Bernalillo County election bonds explained!

By Andres Torres, Mason Seidel and Joey Wagner/ NM News Port 

Bernalillo County residents appeared to have approved by a large margin, six bond proposals for brick-and-mortar improvements.

Voters gave the approval for the county to issue bonds that investors will buy to raise the money for the projects. The County pays interest to the bond buyers and no taxes are raised.

Municipal bond questions are rarely controversial in New Mexico and this year is no different. The Albuquerque Journal endorsed all of the county bond questions, saying, “We’ve seen the project list and, in our opinion, it represents reasonable investments. …[that will] improve the quality of life in Bernalillo County [and] create construction jobs and contribute to economic activity.”

The list of proposals on the ballot was created over a long process involving community input, as laid out in the Bernalillo County’s six-year capital improvement plan. If the bond sales are approved, they will help the county attract more state and federal funding for the projects. 

Transportation Bond

A $10.225 million bond request for transportation would be distributed between roads, bridges, bike lanes, trails, sidewalks, paving, landscaping, traffic signals, and other infrastructure. 

“So many of our roads are impassable for people not driving a car and that’s not good for everyone’s health,” cyclist Johnathan Ross said in support of the bond. “It’s really good to have a bike or walk somewhere…rather than have to use a car.”

Nearly 40% of Albuquerque roads are in poor condition and 21% are in ok condition, according to January 2022 report from A National Transportation Research Non-Profit, also known as TRIP.

Wastewater and Drainage System Bond

If this is approved it will provide $4.395 million to help Albuquerque deal with water, improving storm sewers, water pipes and drains and preventing pollution.

“Our community needs to protect one of our most valuable resources, groundwater,” Bernalillo County’s Storm Drainage Maintenance employee Joey Ortiz said in an email. 

“It is our main drinking water source and is getting polluted by waste and septic tank leakage. People think just because you have no issues means there are no issues. Leakage normally does not get caught for while causing groundwater and environmental pollution.” 

Earlier this year a wastewater pipe broke near Albuquerque’s west side causing backups into homes and leakage into the Rio Grande, KRQE reported.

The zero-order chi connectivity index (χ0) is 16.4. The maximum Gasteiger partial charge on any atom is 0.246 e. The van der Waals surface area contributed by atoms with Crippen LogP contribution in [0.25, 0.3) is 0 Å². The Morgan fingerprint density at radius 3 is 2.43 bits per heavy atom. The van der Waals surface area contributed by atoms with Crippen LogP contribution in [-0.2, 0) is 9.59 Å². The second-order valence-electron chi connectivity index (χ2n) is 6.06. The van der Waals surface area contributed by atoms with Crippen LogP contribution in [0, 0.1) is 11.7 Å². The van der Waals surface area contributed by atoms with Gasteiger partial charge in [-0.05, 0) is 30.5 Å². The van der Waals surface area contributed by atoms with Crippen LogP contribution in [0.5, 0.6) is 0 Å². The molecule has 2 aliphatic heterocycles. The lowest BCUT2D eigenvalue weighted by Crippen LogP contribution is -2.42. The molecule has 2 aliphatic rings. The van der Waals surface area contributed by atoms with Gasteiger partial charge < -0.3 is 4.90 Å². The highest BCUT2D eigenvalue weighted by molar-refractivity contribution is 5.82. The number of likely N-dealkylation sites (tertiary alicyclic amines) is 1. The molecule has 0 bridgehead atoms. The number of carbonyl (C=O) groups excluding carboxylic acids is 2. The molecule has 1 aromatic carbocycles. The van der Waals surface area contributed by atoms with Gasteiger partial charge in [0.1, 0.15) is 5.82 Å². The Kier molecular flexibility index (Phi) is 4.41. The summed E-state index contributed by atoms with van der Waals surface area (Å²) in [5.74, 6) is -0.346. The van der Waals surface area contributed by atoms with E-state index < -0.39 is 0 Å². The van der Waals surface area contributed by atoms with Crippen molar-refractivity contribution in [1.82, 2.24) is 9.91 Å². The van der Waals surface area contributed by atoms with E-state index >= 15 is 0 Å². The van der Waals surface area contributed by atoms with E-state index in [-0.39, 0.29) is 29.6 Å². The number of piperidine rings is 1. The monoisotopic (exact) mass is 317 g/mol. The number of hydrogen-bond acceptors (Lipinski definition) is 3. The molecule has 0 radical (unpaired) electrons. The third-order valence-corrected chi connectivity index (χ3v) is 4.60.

All sewage from the west side heads through that pipe before arriving at the sewage treatment plant. The water authority said that the pipe dated back to 1963 and has been identified as a “high priority for replacement.”

Public Housing Bonds

One of the smaller proposals would allot $425,000 for improvements at the county-owned housing facilities El Centro and Seybold Village, which are in the South Valley, not far from Rio Grande High School. 

Units at the facilities are rented to low-income seniors and families that include a member with a disability. The money is specifically slated for energy efficiency improvements and updates to help the facilities conform to the Americans With Disabilities Act.  

This is different from State General Obligation Bond 1, which would direct  $24.5 million to senior living centers to centers statewide. This one is specific to Albuquerque. 

Public Safety Bond Measure

Although the language on the ballot mentions a broad array of potential projects, the $12.925 million will be put toward a new Bernalillo County Sheriff’s substation in the Northeast Heights, a new fire station near Second Street and Osuna in the North Valley, improvements to the Bernalillo County Juvenile Detention Center and Youth Services Center, the Metropolitan Detention Center and PB&J Family Services.

Library Bond Measure

The library bond measure on the ballot is for $1.5 million for libraries in Bernalillo county. 

From the bond itself, the money would go to “equipment, library furniture, fixtures and supplemental library resource acquisitions, including print, non-print and electronic resources, collaborative library resources and information technology projects, and for the purchase and installation of broadband internet equipment and infrastructure at tribal libraries statewide.” 

The bond would also cover academic libraries, UNM’s libraries being included in that.

“The bond would go to acquisitions and digital subscriptions for the students,” said Cinnamon Blair, Chief marketing and communications officer of UNM.

While the $1.5 million covers the things needed to improve the libraries, “they could use more,” said Blair. “There’s been a library bond every cycle, this time it’s increased from last election,” she added. 

Parks and Recreation Bond Measure

The parks and recreation bond, would provide $11.03 million to acquire, restore and remodel recreational facilities in Bernalillo County. Requirements by the American with Disabilities Act say bonds will be payable from general taxes and issued as the Board of County Commissioners determine.

A “yes” vote supports issuing $11.03 million in bonds for parks and recreational facilities

A “no” vote opposses issuing $11.03 million in bonds for parks and recreational facilities